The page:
Celebrations of cultural diversity in Rotorua

Image of children and parents at the Multicultural Council/Plunket playdate

The Rotorua Multicultural Council receives Ethnic Communities Development Funding from the Office of Ethnic Communities. By making use of the contribution of volunteers and through the generosity of those who provide refreshments at low cost and venues for free, small amounts of money can go a long way when organising events to celebrate the cultural diversity of Rotorua.

On the last Wednesday of every month, a Multicultural Lunch is held at the Rotorua District Library. The Rotorua Lakes Council provides the venue, tea and coffee for free. Each month, there are brief talks by speakers from a different ethnic community, telling the more than 30 guests from many countries about their journey to Rotorua and introducing the food from their home country which they had brought to share. The first four events had Chinese, Filipino, Dutch and South African themes.

Multicultural Tea or Coffee Mornings are held at Teal Kitchen which is owned by a migrant from the Philippines. As word about these events have spread, more and more people are attending, including local and national politicians who understand that this is a good opportunity to find our first-hand about issues of interest to the approximately 12,000 people out of Rotorua’s population of 70,000 who were not born in New Zealand. At the May 2017 meeting, the guests cheered when a young man from India announced that he had received his Residence Visa that very morning from Immigration New Zealand. Everybody understood the long and stressful process that he had gone through.

Plunket knew that the healthcare system for babies and toddlers in New Zealand is quite different from what migrants had experienced in their home countries. Some of the young parents are shy and some are hesitant about their English language conversation. Plunket found it difficult to persuade them to attend playgroups – although Plunket is running such groups for Japanese and Chinese families in Rotorua. By joining forces with the Rotorua Multicultural Council and using funding from the Office of Ethnic Communities, a joyous event was organised where the Plunket classroom was filled to overflowing on a Saturday morning with Mums, Dads, babies and toddlers from many ethnic communities. Both Plunket and the Multicultural Council are keen to run more events like this in the future; there are new migrant families in Rotorua every week who can benefit from this opportunity to build their networks.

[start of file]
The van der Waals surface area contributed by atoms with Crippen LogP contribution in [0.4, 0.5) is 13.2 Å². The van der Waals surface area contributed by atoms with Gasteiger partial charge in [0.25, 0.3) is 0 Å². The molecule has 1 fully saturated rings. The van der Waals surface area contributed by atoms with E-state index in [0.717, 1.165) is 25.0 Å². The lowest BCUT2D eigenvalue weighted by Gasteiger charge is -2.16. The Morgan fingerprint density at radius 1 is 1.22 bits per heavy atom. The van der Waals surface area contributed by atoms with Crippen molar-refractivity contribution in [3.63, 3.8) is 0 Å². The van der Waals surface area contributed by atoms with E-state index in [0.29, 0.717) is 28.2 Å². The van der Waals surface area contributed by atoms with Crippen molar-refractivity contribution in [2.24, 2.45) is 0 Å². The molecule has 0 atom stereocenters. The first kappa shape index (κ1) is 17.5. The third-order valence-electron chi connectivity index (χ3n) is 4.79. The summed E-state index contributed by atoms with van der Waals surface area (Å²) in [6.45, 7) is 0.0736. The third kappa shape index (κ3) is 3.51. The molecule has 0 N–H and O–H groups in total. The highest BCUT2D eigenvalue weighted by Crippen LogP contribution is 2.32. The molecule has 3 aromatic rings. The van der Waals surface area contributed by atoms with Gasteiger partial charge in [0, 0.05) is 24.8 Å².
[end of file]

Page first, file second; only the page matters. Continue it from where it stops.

Margriet TheronMulticultural Tea or Coffee Morning at Teal Kitchen, Rotorua. The 34 guests came from the Philippines, India, the Netherlands, South Africa, Wales, Zimbabwe, China, the Czech Republic, Thailand, Korea, Japan, Argentina. They had been living in New Zealand between two months and 82 years.
President, Rotorua Multicultural Council
Phone 021 1729697
Email multiculturalrotorua@gmail.com